Kent State University is hosting scholars from Iraq and Libya for 10 weeks this summer as part of the Fulbright Visiting Scholar Program.
The program is sponsored by the Council for International Exchange of Scholars and supported by the U.S. Department of State’s Educational and Cultural Affairs Bureau.
This is the second year that Kent State has been selected by the State Department to host Fulbright Scholars. Last year, the university hosted scholars from Iraq for the summer program.
“To be selected to host Fulbright Scholars again this year demonstrates Kent State’s commitment to building global connections,” said Todd Diacon, Kent State senior vice president for academic affairs and provost. “We look forward to enhancing academic and cultural opportunities through partnerships with the world’s leading universities and scholars.”
Under the leadership of I. Richmond Nettey, associate dean of Kent State’s College of Applied Engineering, Sustainability and Technology, a Kent State team of administrators, faculty and staff from across the university submitted a proposal to the Council for International Exchange of Scholars to host the 2013 Fulbright Visiting Scholar Program for Iraq and Libya.
The interdisciplinary proposals, which were submitted late last year, were approved by the U.S. Department of State’s Bureau for Educational and Cultural Affairs in February 2013.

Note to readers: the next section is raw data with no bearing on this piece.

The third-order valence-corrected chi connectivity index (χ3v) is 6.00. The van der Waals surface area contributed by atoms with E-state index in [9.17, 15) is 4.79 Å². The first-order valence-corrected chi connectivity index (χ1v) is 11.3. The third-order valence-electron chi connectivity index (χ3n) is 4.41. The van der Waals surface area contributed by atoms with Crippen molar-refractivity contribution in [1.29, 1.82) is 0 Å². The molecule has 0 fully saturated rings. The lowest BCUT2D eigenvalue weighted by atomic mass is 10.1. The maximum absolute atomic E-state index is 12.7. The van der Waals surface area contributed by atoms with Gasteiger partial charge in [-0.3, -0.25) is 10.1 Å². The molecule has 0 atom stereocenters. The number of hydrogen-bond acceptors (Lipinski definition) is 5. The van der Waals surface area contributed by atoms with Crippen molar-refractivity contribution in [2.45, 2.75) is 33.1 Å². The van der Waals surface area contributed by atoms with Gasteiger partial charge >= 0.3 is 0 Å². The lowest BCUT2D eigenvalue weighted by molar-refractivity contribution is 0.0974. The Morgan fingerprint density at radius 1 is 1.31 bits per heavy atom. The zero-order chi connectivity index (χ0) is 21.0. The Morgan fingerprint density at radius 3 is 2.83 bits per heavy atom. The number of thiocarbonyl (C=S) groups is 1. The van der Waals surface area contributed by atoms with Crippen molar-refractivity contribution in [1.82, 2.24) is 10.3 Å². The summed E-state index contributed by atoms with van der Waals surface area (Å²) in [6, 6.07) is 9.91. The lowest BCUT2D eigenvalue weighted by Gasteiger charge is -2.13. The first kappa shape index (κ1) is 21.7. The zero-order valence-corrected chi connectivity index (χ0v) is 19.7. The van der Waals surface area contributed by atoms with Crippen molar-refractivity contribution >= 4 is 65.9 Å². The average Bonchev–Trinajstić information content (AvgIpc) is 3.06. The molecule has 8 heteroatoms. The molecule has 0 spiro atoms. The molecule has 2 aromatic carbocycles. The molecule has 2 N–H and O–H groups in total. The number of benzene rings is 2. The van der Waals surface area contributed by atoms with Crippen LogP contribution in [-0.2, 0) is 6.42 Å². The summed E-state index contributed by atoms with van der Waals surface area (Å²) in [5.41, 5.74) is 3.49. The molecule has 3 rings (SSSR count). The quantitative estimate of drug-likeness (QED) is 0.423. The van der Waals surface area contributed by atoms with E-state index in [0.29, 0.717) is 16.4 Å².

Nettey credits the selection to the remarkable work done by the Kent State faculty mentors last summer with influencing the selection.
“Last year, our team did such a spectacular job, and it really impressed the program’s organizers,” he said. “Plus, the scholars themselves were very glowing in their reviews.”
The goals of the Fulbright Visiting Scholar Program are to build higher-education capacity in Iraq and Libya through faculty development and mentoring, foster long-term collaboration and institutional linkages between Iraqi and Libyan scholars and U.S. academics, and to promote mutual understanding by facilitating the scholars’ engagement with the broader host-campus community.
The Council for International Exchange of Scholars selected only five U.S. institutions to host the Iraqi scholars. Six universities were chosen to host the scholars from Libya. The nine professors in the Fulbright Visiting Scholar Program for Iraq arrived June 28 and will stay until Sept. 7. The four scholars from Libya arrive Sunday and will stay until Sept. 14.
Kent State is hosting the science and technology cohort from Iraq and the information technology cohort for Libya.
“It is indeed an honor for Kent State to host the Fulbright Visiting Scholars from Iraq again this year,” Nettey said. “It is an even greater privilege to report the selection of Kent State’s proposal to host the very first Fulbright Visiting Scholars Program for Libya in the area of information technology. It is quite special to be selected by the U.S. Department of State to serve as the launch institution for the new program.”
To fulfill the program requirements in the area of cultural enrichment stipulated by the U.S. Department of State’s Bureau of Educational and Cultural Affairs, Kent State administrators have planned an extensive array of activities, including trips to Akron Aeros and Cleveland Indians baseball games, Blossom Music Center, the Rock and Roll Hall of Fame and Museum and a day-trip to Niagara Falls.
“This is a wonderful honor and opportunity for Kent State,” Nettey said. “Hosting both Fulbright programs continues the university’s progress toward meeting Kent State President Lefton’s goal of increasing the international focus of the university, and we are looking forward to working with these esteemed scholars.”